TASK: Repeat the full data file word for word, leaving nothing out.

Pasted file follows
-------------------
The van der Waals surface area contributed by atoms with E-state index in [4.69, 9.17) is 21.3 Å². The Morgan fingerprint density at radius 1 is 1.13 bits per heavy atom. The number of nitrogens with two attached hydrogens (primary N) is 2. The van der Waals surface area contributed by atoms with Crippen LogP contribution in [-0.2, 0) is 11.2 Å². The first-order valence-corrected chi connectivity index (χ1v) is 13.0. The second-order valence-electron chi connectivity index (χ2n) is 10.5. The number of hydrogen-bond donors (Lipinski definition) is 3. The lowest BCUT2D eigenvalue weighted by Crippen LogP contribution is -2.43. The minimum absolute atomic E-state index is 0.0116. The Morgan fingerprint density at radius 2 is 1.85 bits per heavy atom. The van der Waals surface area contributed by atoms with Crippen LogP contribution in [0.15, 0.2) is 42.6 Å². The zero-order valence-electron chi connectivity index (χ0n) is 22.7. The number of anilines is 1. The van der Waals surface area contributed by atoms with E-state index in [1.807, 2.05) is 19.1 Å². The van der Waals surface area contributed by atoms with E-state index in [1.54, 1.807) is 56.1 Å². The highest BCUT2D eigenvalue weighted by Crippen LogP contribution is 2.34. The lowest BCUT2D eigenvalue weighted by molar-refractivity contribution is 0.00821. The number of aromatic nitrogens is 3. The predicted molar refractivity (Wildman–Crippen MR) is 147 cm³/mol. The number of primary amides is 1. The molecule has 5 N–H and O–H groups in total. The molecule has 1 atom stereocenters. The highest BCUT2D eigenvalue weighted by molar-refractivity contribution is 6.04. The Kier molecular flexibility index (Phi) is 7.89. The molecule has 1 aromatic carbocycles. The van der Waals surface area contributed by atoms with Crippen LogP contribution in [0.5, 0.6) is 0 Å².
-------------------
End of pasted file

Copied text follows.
The van der Waals surface area contributed by atoms with E-state index in [4.69, 9.17) is 21.3 Å². The Morgan fingerprint density at radius 1 is 1.13 bits per heavy atom. The number of nitrogens with two attached hydrogens (primary N) is 2. The van der Waals surface area contributed by atoms with Crippen LogP contribution in [-0.2, 0) is 11.2 Å². The first-order valence-corrected chi connectivity index (χ1v) is 13.0. The second-order valence-electron chi connectivity index (χ2n) is 10.5. The number of hydrogen-bond donors (Lipinski definition) is 3. The lowest BCUT2D eigenvalue weighted by Crippen LogP contribution is -2.43. The minimum absolute atomic E-state index is 0.0116. The Morgan fingerprint density at radius 2 is 1.85 bits per heavy atom. The van der Waals surface area contributed by atoms with Crippen LogP contribution in [0.15, 0.2) is 42.6 Å². The zero-order valence-electron chi connectivity index (χ0n) is 22.7. The number of anilines is 1. The van der Waals surface area contributed by atoms with E-state index in [1.807, 2.05) is 19.1 Å². The van der Waals surface area contributed by atoms with E-state index in [1.54, 1.807) is 56.1 Å². The highest BCUT2D eigenvalue weighted by Crippen LogP contribution is 2.34. The lowest BCUT2D eigenvalue weighted by molar-refractivity contribution is 0.00821. The number of aromatic nitrogens is 3. The predicted molar refractivity (Wildman–Crippen MR) is 147 cm³/mol. The number of primary amides is 1. The molecule has 5 N–H and O–H groups in total. The molecule has 1 atom stereocenters. The highest BCUT2D eigenvalue weighted by molar-refractivity contribution is 6.04. The Kier molecular flexibility index (Phi) is 7.89. The molecule has 1 aromatic carbocycles. The van der Waals surface area contributed by atoms with Crippen LogP contribution in [0.5, 0.6) is 0 Å².